seemingly Christian given names #general
There are many reasons that a Jewish person might have atoggle quoted messageShow quoted text
Christian given name or might do a range of seemingly
un-Jewish things, despite being Jewish. In my own family,
the recent immigrant parents of my great grandmother, on one
side, and my grand mother on the other, died young. The
children improvised their up-bringing to a certain extent in
both of these families, and on one side, legally changed the
spelling of both first and last names. It's quite curious:
why would one want to change >from Dora Drozdowitz to Dorothy
Drosdowitz? It seems such a small change...
But on the other side, they took a firm departure from
Judaism, and whilst no-one married non-Jews, they practised
new religions (Christian Science), and for two generations,
no one on that branch knew anything about being Jewish, or
about Jewish practices, despite being 100% of Jewish
extraction. My own given name (of course I was born in the
50s, not the 1880s) is the most popular Catholic given name
in the world - my mother liked it - and my son's middle name
is Christian (named for a mentor of mine who died the week
of his birth).
The contemporary example of mine and my son's given names is
probably not pertinent, but the fact is I am 100% Jewish,
but my family lost much of the understanding and cultural
practices in the early 20th century in the New World.
Interestingly, we still married Jews, and knew we were
Jewish, but didn't do things the way it might have been
expectged of us.
Wellington, New Zealand
Stan Goodman <SPAM_FOILER@...>
On Sun, 16 Jul 2006 04:31:36 UTC, email@example.com opined:
There are many reasons that a Jewish person might have a
But on the other side, they took a firm departure from"Practicing new religions" is indeed a "firm departure >from Judaism". It
isn't clear >from the paragraph above if you are descended on the maternal
side >from the group that did this, but if so you might be well advise d to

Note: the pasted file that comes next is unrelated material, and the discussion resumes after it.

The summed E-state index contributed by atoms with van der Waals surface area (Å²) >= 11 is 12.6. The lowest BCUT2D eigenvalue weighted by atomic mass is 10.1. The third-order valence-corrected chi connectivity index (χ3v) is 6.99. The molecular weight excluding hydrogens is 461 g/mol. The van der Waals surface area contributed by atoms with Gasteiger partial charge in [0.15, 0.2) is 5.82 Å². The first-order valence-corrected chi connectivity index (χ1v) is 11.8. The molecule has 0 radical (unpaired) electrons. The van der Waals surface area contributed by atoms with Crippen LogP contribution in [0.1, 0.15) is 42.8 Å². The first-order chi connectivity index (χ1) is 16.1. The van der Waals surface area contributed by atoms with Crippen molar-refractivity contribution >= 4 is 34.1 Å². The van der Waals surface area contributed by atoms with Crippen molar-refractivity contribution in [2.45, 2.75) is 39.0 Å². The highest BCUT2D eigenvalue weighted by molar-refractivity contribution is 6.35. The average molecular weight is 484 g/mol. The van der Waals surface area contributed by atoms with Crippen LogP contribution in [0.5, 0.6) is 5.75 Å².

consult with a _competent_ rabbi before concluding that you are "100 %
As to the names, "Annemarie" is a conflation of two Hebrew names (those of
the mother and bubbe of Jesus), so it's difficult to find fault with it
despite its Catholic popularity. I remain amazed at the phenomenon of
tagging (supposedly) Jewish children with a name that means "Bearer of
Christ" or "Chistlike". Someone didn't think things through.
Not that it is unheard of in earlier history to give names of foreign gods.
The "Hebrew" name "Moshe" is Egyptian and is a nickname for a whole group of
theophoric names of the form "<name of a god>mose", where <name of a god>
might be "Ra", "Ptah", or any number of others; it is interpreted as meaning
"Son of <name of a god>". The nickname appears frequently in Egyptian
litarature. "Amos" belongs in this group too, where "Ah" is a moon god. I am not
saying that the earlier Egyptian example is an excuse for Christopher/Christine.
Before anyone responds with the bedtime-story etymology of "Moshe": The
name, were it really a Hebrew original, would have to be "Nimshe" or
"Mashui" in order to mean "He is drawn (>from the water)". "Moshe" would
have to mean "He draws (>from the water"), which can 't be made to fit the
The contemporary example of mine and my son's given names is--
Stan Goodman, Qiryat Tiv'on, Israel
NEACHOWICZ/NOACHOWICZ, NEJMAN/NAJMAN, SURALSKI: Lomza Gubernia
ISMACH: Lomza Gubernia, Galicia, and Ukraina
HERTANU, ABRAMOVICI, LAUER: Dorohoi District, Romania
GRISARU, VATARU: Iasi, Dorohoi, and Mileanca, Romania
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Judith Romney Wegner
My own given name (of course I was born in theRe the discussion of "non-Jewish" names:
I recently sent a message to either jgsgb or jewishgen (can't recall
which) on this subject, listing all or most of the New Testament
names that are of Hebrew origin.
A great many New Testament names that people naturally tend to
consider "not Jewish" may not be Jewish sociologically, but they
most assuredly originate >from Hebrew biblical names.
Mary, for instance,\is simply the anglicized version of the Greek
rendering of "Miiryam" or "Miriam." (that's because Greek words
don't end in "m" -- that would seem literally and metaphorically
outlandish to Greek speakers, so the NT authors rendered the name as
Maria, but of course her actual name was Miriam.
Likewise Anna or Anne comes >from the Hebrew biblical name Hannah
(that's because Greek doesn't have an alphabet letter for the sound
"h" -- it uses a kind of apostrophe symbol -- So Hannah became Anna
in the NT).
Judith Romney Wegner